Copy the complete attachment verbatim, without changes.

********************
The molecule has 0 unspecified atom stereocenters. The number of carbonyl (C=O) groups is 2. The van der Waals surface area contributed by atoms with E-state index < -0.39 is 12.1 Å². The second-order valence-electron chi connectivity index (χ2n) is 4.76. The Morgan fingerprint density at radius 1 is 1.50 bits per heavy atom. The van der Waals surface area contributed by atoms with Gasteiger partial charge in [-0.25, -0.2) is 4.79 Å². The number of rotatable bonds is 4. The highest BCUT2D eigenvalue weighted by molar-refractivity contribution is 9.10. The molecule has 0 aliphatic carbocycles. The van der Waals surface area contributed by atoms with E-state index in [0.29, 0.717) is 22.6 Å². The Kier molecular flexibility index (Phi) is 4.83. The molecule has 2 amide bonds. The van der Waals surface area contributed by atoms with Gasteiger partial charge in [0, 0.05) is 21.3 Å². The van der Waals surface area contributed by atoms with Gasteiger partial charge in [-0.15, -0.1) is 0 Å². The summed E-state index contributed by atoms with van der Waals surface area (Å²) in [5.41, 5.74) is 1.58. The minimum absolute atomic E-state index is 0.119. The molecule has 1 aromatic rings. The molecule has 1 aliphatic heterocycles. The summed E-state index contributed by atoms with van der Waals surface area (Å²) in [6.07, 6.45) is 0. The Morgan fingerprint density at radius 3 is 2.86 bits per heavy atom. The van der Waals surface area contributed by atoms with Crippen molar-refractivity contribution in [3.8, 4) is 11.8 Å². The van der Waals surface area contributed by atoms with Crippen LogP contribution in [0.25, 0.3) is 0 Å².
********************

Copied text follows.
The molecule has 0 unspecified atom stereocenters. The number of carbonyl (C=O) groups is 2. The van der Waals surface area contributed by atoms with E-state index < -0.39 is 12.1 Å². The second-order valence-electron chi connectivity index (χ2n) is 4.76. The Morgan fingerprint density at radius 1 is 1.50 bits per heavy atom. The van der Waals surface area contributed by atoms with Gasteiger partial charge in [-0.25, -0.2) is 4.79 Å². The number of rotatable bonds is 4. The highest BCUT2D eigenvalue weighted by molar-refractivity contribution is 9.10. The molecule has 0 aliphatic carbocycles. The van der Waals surface area contributed by atoms with E-state index in [0.29, 0.717) is 22.6 Å². The Kier molecular flexibility index (Phi) is 4.83. The molecule has 2 amide bonds. The van der Waals surface area contributed by atoms with Gasteiger partial charge in [0, 0.05) is 21.3 Å². The van der Waals surface area contributed by atoms with Gasteiger partial charge in [-0.15, -0.1) is 0 Å². The summed E-state index contributed by atoms with van der Waals surface area (Å²) in [5.41, 5.74) is 1.58. The minimum absolute atomic E-state index is 0.119. The molecule has 1 aromatic rings. The molecule has 1 aliphatic heterocycles. The summed E-state index contributed by atoms with van der Waals surface area (Å²) in [6.07, 6.45) is 0. The Morgan fingerprint density at radius 3 is 2.86 bits per heavy atom. The van der Waals surface area contributed by atoms with Crippen molar-refractivity contribution in [3.8, 4) is 11.8 Å². The van der Waals surface area contributed by atoms with Crippen LogP contribution in [0.25, 0.3) is 0 Å².